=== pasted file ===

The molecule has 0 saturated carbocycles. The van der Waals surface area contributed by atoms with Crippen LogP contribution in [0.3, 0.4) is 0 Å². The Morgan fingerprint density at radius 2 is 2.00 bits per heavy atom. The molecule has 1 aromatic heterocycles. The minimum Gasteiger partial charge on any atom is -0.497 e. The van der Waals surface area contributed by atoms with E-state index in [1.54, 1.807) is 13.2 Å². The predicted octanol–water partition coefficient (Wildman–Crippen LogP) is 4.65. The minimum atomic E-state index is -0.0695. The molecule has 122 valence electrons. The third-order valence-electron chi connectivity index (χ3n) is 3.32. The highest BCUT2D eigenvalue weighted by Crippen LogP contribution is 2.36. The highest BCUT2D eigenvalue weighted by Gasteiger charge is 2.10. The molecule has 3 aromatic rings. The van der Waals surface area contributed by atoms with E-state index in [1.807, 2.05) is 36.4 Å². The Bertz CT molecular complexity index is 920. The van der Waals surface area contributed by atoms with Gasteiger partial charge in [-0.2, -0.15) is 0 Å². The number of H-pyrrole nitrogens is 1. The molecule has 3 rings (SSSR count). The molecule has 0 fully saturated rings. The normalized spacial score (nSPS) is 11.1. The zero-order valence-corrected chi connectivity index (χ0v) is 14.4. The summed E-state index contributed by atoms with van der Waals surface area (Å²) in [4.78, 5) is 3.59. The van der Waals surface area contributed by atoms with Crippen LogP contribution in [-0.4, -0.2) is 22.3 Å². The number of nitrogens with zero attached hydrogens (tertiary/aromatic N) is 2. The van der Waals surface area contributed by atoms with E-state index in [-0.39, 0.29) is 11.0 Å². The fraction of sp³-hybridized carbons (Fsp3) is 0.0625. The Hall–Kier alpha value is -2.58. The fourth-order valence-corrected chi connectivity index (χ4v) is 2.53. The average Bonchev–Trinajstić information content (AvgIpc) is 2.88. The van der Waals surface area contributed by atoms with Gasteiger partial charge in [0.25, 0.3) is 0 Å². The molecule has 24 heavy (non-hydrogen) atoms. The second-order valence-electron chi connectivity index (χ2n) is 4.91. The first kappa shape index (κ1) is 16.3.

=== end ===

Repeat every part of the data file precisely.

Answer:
The molecule has 0 saturated carbocycles. The van der Waals surface area contributed by atoms with Crippen LogP contribution in [0.3, 0.4) is 0 Å². The Morgan fingerprint density at radius 2 is 2.00 bits per heavy atom. The molecule has 1 aromatic heterocycles. The minimum Gasteiger partial charge on any atom is -0.497 e. The van der Waals surface area contributed by atoms with E-state index in [1.54, 1.807) is 13.2 Å². The predicted octanol–water partition coefficient (Wildman–Crippen LogP) is 4.65. The minimum atomic E-state index is -0.0695. The molecule has 122 valence electrons. The third-order valence-electron chi connectivity index (χ3n) is 3.32. The highest BCUT2D eigenvalue weighted by Crippen LogP contribution is 2.36. The highest BCUT2D eigenvalue weighted by Gasteiger charge is 2.10. The molecule has 3 aromatic rings. The van der Waals surface area contributed by atoms with E-state index in [1.807, 2.05) is 36.4 Å². The Bertz CT molecular complexity index is 920. The van der Waals surface area contributed by atoms with Gasteiger partial charge in [-0.2, -0.15) is 0 Å². The number of H-pyrrole nitrogens is 1. The molecule has 3 rings (SSSR count). The molecule has 0 fully saturated rings. The normalized spacial score (nSPS) is 11.1. The zero-order valence-corrected chi connectivity index (χ0v) is 14.4. The summed E-state index contributed by atoms with van der Waals surface area (Å²) in [4.78, 5) is 3.59. The van der Waals surface area contributed by atoms with Crippen LogP contribution in [-0.4, -0.2) is 22.3 Å². The number of nitrogens with zero attached hydrogens (tertiary/aromatic N) is 2. The van der Waals surface area contributed by atoms with E-state index in [-0.39, 0.29) is 11.0 Å². The fraction of sp³-hybridized carbons (Fsp3) is 0.0625. The Hall–Kier alpha value is -2.58. The fourth-order valence-corrected chi connectivity index (χ4v) is 2.53. The average Bonchev–Trinajstić information content (AvgIpc) is 2.88. The van der Waals surface area contributed by atoms with Gasteiger partial charge in [0.25, 0.3) is 0 Å². The molecule has 24 heavy (non-hydrogen) atoms. The second-order valence-electron chi connectivity index (χ2n) is 4.91. The first kappa shape index (κ1) is 16.3.